Thursday, November 17, 2011

United States - 1918 Salmson 2a

Salmson 2a in the 1st Observation Group

I have been busy working on American aircraft groups and I have just finished a new master file for the Salmson 2a. So far I have done several French, American, and one British profile. The SAL 2a has a lot of detail to contend with. Once again it is fun with louvers time. I have worked up an easy way to add them. I make one louver, trim the image to give me the proper spacing, make a new image window the correct size and use a fill tool to make a row of them as long as I want. As long as I do the math before creating the new window I get a clean even row of them without any irregularities. A bit of copy pasting to a layer and the I have what I need fast and easy. Then all I need to do is tweak the opacity and the layer blending mode and I am done. Keeping them isolated on a single layer keeps things simple if I need to play with them later.

1st Aero Squadron 1st Observation Group U.S.A.S.

Salmson 2a 1st Aero Squadron - 1918
Salmson 2a 1st Aero Squadron - 1918

When the United States declared war on Germany on 6 April 1917, the 1st Aero Squadron was still based at Columbus, New Mexico. The Army ordered the 1st Aero Squadron to Fort Jay, New York City, to accompany the 1st Division to France. The squadron arrived in August 1917, too late to join the 1st Division, but sailed for France on its own under the command of Major Ralph Royce. It arrived at Le Havre on 3 September 1917, the first U.S. squadron in France.

Untested U.S. squadrons were initially sent to a fairly inactive sector of the Front north of Toul to acquire combat experience at minimum risk. The 1st Aero Squadron trained at Avord, Issoudun and Amanty, France, during the winter of 1917–18. While at Amanty a member of the squadron, Lt. Stephen W. Thompson, achieved the first aerial victory by the U.S. military. The aircraft used by the squadron were the Curtiss AR-1, Spad XIII pursuit plane, and Salmson 2 observation plane.

On 8 April 1918, the 1st Aero Squadron was assigned to an aerodrome at Ourches, and was joined shortly after by the 12th and 88th Aero Squadrons to form the 1st Corps Observation Group, the first U.S. air group. The group served as an observation unit for both the French XXXVIII Corps and the U.S. I Corps, moving its location nine times between April and November.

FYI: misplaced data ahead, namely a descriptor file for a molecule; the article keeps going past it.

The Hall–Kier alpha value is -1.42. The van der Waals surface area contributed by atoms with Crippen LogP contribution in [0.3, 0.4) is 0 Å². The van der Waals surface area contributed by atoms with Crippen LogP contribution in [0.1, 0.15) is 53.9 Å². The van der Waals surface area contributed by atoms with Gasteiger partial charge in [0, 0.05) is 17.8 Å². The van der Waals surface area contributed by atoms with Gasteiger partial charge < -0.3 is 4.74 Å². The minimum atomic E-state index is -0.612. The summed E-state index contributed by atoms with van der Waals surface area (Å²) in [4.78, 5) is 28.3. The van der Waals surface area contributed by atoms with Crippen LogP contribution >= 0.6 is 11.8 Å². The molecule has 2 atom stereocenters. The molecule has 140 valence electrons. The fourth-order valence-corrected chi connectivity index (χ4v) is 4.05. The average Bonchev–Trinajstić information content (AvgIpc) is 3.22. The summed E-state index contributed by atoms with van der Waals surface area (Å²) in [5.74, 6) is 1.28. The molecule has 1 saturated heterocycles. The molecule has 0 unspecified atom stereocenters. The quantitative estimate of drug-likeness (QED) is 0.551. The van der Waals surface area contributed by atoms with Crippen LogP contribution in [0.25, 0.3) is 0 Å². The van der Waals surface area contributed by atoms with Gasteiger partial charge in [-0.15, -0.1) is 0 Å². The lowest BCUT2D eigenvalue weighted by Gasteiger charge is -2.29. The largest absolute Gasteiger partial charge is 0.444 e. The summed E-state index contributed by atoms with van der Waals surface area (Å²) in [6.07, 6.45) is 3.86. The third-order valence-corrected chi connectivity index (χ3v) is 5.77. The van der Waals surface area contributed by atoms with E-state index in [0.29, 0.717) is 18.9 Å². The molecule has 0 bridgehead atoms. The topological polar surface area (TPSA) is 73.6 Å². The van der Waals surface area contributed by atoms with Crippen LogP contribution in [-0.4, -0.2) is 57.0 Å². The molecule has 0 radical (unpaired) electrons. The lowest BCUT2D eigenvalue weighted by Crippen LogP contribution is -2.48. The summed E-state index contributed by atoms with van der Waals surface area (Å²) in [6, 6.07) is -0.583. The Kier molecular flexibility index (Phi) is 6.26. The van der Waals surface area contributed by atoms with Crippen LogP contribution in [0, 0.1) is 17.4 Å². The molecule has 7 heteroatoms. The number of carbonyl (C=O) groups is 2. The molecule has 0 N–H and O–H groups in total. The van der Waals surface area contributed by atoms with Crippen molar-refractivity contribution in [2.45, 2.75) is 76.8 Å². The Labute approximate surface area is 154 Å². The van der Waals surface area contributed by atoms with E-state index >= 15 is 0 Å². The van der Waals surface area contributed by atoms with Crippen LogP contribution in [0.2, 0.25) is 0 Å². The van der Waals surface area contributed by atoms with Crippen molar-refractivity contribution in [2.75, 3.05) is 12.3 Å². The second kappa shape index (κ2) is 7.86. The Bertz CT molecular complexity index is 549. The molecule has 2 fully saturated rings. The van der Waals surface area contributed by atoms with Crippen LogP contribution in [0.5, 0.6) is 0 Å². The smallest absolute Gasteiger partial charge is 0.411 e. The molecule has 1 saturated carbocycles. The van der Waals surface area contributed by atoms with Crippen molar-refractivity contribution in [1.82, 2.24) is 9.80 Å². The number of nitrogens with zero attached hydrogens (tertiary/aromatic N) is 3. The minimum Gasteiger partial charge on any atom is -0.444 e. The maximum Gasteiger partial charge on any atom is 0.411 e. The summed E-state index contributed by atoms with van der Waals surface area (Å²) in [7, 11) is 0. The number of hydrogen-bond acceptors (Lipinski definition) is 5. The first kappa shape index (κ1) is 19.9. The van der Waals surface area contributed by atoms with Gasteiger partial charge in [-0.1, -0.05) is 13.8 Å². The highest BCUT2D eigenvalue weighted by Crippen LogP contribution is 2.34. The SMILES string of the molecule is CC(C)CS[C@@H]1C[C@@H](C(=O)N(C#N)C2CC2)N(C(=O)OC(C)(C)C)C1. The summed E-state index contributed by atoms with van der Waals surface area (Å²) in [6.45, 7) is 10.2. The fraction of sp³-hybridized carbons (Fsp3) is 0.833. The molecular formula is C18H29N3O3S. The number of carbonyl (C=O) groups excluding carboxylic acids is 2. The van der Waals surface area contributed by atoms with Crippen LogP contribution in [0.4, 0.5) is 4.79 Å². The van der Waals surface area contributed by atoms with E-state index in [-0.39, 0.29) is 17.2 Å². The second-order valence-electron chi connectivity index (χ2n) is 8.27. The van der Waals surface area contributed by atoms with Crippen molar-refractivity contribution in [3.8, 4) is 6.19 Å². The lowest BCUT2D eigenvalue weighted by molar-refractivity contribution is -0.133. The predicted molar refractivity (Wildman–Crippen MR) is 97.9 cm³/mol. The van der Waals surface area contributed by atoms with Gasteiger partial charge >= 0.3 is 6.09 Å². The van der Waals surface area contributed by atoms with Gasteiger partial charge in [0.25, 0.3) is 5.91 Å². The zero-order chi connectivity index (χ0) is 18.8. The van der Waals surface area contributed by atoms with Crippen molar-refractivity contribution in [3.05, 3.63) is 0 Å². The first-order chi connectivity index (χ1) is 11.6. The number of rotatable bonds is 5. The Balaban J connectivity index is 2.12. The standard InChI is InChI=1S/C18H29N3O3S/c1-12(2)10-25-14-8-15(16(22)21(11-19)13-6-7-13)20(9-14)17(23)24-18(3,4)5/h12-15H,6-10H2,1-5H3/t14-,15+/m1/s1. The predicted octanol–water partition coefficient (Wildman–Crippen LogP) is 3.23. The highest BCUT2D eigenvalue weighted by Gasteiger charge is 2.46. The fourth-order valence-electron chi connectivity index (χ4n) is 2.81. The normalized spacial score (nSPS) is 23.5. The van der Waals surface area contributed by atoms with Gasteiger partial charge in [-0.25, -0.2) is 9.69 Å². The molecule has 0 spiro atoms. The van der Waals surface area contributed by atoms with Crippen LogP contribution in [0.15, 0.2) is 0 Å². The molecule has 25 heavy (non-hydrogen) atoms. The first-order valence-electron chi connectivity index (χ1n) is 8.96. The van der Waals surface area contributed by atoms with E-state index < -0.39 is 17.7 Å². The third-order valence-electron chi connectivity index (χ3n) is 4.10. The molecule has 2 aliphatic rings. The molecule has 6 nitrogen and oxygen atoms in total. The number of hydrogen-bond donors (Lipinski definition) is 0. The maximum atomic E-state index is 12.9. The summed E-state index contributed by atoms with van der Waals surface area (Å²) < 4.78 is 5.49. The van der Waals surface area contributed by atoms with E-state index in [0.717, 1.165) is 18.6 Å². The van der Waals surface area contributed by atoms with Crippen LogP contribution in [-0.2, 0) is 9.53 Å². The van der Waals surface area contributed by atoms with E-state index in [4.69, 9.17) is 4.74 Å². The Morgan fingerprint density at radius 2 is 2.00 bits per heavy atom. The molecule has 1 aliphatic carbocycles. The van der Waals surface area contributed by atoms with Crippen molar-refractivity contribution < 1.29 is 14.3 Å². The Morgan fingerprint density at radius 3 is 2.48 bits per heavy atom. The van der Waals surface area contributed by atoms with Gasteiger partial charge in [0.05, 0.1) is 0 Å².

88th Aero Squadron 1st Observation Group U.S.A.S.

Salmson 2a 88th Aero Squadron - 1918
Salmson 2a 88th Aero Squadron - 1918
Activated in the summer of 1917 as the Air Service 88th Aero Squadron; deployed to France during World War I and served on the Western Front. Engaged in combat as a corps observation squadron with I, III, IV, and V Army Corps, May 30 – November 10, 1918. After the armistice subsequently served with VII Army Corps in occupation force, November 1918 – May 1919 when the squadron returned to the United States

90th Aero Squadron 1st Observation Group U.S.A.S.

Salmson 2a 90th Aero Squadron  - 1918
Salmson 2a 90th Aero Squadron - 1918

The 90th Fighter Squadron was initially activated on 20 August 1917, as the 90th Aero Squadron. Its first location was at Kelly Field, San Antonio, Texas. The first few months of its existence were consumed by the necessary training to prepare the men for operations in France during World War I. On 12 November 1917, the men of the 90th arrived at Le Havre, France. The initial cadre of officers and enlisted men began preparing the infrastructure necessary to support their flying mission. The air contingent arrived soon after this first group.

The squadron's first aircraft were the Sopwith 1½ Strutter ground attack aircraft. The squadron upgraded to Salmson 2-A2s, SPAD Xis, and Breguet BR-14 observation aircraft. Pilots flew from Colombey-les-Belles and scored seven confirmed aerial victories (against aircraft) and participated in the final allied offensives. The 90th earned a positive reputation for its ground attack missions during its continuous participation in the air offensive over Saint-Mihiel. Its first commander, First Lieutenant William G. Schauffler, designed the 90th's Pair o' Dice emblem displaying natural sevens during this campaign.


The Angry Lurker said...

They were a colourful bunch, aircraft and history wise.

W. I. Boucher said...

Thanks Fran, I feel like I am back in school while working on the American section. so much I did not know until recently. The Salsom does give me a chance to do a lot of fiddly bits. The French profiles are taking longer, I have a lot of Escadrille insignias to work up before they will be ready to go.